Now when it comes to fixing a woodcut, it’s relatively easy. If you have a spot you don’t like, you can use wood putty to fix the surface. Linoleum though, presents a special problem because there really isn’t a “lino putty” available.
Enter Bondo. Yes, Bondo, the same stuff decorating the cars of many art students, I’ve found Bondo to be quite an effective “putty” for linocuts. It adheres to linoleum, can be cut with the same tools and can hold a good amount of detail.
So here is my process for repairing a linocut with Bondo:
First think about working with Bondo, and I cannot underscore this more, have PROPER VENILATION. Bondo reeks of a solvent smell and the vapors can easily fill an entire room. I STONGLY recommend always mixing, applying, drying and sanding Bondo outdoors. Wear gloves and a respirator too.
1) If the linoleum (let’s call it lino) you are working with isn’t mounted to a rigid surface, mount it to one. The reason I do this is because lino is flexible and Bondo isn’t. If you apply it to an un mounted sheet, the Bondo can crack and crumble away if the sheet is flexed.
I use a sheet of MDF cut to the same size as my block. You can either use spray adhesive to glue the linoleum down or wood glue. I use wood glue, spreading a coat on the back of the linoleum block and the surface of the MDF sheet. Then after adhering the lino to the MDF, I weight down both with cinder blocks and extra piece of MDF as buffer between the blocks and the lino. I do this to keep the surface on the lino flat. Give this a day to dry.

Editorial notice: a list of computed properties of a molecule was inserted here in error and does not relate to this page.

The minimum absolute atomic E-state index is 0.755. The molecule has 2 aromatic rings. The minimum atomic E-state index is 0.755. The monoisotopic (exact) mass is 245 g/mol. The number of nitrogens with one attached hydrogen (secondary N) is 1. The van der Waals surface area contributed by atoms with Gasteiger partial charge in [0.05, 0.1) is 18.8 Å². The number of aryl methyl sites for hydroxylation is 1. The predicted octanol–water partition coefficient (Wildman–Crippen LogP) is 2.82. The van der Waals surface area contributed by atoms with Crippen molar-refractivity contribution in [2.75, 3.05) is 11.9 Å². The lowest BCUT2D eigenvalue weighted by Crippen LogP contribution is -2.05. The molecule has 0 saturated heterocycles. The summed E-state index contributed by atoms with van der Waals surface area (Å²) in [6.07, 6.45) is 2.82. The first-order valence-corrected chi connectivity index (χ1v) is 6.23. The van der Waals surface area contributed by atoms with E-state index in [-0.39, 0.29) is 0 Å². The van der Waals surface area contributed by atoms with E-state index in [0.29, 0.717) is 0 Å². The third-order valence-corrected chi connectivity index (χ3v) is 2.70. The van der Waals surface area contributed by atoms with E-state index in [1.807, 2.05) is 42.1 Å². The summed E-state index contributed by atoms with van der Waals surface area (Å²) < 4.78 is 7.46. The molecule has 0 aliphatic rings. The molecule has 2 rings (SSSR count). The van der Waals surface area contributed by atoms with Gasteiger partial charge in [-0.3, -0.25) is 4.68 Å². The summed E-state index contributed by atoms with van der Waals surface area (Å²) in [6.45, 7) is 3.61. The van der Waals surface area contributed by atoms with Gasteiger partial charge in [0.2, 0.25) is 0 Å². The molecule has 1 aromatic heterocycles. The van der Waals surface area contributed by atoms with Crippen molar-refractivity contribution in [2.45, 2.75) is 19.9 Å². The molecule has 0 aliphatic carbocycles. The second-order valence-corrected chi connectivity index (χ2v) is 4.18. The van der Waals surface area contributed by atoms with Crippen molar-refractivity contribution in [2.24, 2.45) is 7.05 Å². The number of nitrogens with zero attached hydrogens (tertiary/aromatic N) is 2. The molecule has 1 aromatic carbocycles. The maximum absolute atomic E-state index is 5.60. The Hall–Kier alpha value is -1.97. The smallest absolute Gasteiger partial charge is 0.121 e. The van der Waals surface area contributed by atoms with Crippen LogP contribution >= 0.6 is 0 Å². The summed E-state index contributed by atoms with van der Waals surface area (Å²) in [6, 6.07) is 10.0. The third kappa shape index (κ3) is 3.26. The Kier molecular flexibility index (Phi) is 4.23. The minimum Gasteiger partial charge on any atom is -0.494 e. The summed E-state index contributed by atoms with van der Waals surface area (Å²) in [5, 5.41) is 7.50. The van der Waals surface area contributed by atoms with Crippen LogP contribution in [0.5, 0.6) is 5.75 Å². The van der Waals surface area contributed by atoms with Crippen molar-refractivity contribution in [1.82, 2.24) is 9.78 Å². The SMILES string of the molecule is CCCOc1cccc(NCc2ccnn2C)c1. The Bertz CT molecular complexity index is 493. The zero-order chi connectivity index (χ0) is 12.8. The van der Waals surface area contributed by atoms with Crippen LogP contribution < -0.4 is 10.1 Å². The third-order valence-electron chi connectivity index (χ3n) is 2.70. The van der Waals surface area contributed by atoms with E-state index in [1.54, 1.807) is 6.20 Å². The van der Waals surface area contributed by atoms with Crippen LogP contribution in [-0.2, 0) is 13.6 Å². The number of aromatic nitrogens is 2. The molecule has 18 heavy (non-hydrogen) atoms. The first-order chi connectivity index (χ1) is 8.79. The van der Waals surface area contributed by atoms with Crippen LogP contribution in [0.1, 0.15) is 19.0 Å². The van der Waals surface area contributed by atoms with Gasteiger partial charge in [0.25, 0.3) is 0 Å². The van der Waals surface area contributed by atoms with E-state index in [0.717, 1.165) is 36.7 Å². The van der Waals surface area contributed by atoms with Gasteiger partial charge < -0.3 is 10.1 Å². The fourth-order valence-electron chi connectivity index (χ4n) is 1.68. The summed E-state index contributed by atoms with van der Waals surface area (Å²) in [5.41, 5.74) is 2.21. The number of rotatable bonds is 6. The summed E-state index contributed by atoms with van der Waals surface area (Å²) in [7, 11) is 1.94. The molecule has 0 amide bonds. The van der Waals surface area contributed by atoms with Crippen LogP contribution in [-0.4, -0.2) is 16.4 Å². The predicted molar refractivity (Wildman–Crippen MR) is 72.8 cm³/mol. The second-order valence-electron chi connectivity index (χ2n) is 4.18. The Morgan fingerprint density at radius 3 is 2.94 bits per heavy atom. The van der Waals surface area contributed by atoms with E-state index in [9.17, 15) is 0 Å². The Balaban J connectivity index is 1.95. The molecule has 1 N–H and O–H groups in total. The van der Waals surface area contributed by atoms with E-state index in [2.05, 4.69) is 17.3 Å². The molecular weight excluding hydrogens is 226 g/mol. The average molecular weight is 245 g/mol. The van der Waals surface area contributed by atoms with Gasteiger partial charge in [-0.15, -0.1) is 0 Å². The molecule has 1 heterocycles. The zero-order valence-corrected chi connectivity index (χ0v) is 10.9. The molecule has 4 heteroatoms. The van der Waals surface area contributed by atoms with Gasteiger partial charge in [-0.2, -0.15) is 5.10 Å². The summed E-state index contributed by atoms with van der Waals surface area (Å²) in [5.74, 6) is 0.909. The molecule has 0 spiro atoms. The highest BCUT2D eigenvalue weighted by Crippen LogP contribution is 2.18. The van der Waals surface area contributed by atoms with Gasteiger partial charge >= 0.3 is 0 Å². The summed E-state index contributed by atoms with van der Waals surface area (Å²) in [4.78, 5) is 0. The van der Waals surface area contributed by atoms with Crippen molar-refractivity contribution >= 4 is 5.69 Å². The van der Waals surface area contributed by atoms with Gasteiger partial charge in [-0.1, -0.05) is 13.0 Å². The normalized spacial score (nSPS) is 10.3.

2) If you can, apply painter’s tape as perimeter around the spot you intend to fill. This helps to keep the Bondo from filling in details you want around the area you are fixing.
3) Mix up a batch of Bondo per the directions on the can. Apply it in layers to the surface using a plaster spatula. I use the disposable kind because the Bondo will adhere to the spatula if you’re not quick enough in cleaning it off.
Apply enough to fill the detail you want gone with a thin layer over the entire surface you are repairing. If you only fill the detail, there is a potential for the Bondo to dry lower than the surface, and you will have to apply more to ensure a totally flat surface. It’s better to have extra on the surface to sand away to smooth out, rather than messing with multiple applications and extra sanding.
4) After letting the Bondo dry, time to sand. I use sanding blocks to maintain a flat and level surface. I start with 60 or 80 grit sandpaper to remove the texture left in the Bondo from application, and to start leveling the patch of Bondo with the surface of the lino. Be careful to only sand the area of Bondo and not scratch up the surrounding linoleum. This first sanding job will take the most time. If you really want to move things along, use a handheld power sander for the first step as it cuts down on the time this first round of sanding takes
Then I move to 100 grit to continue to smooth down the surface and blend the thin layer of Bondo into a smooth transition to the surface of the lino. Move to 220 grit for a smooth, finished surface.
5) Check the your work. Make sure you achieve a completely flat and level surface. Run your fingers across the surface, if you feel hints of the texture of the previous detail, apply another coat of Bondo and sand again. DO NOT TRY TO SAND AWAY THE TEXTURE. This can result in a divot in the surface of the block, which can cause trouble with printing later.
After you’ve got your surface flat and level, you are ready to re-cut your detail.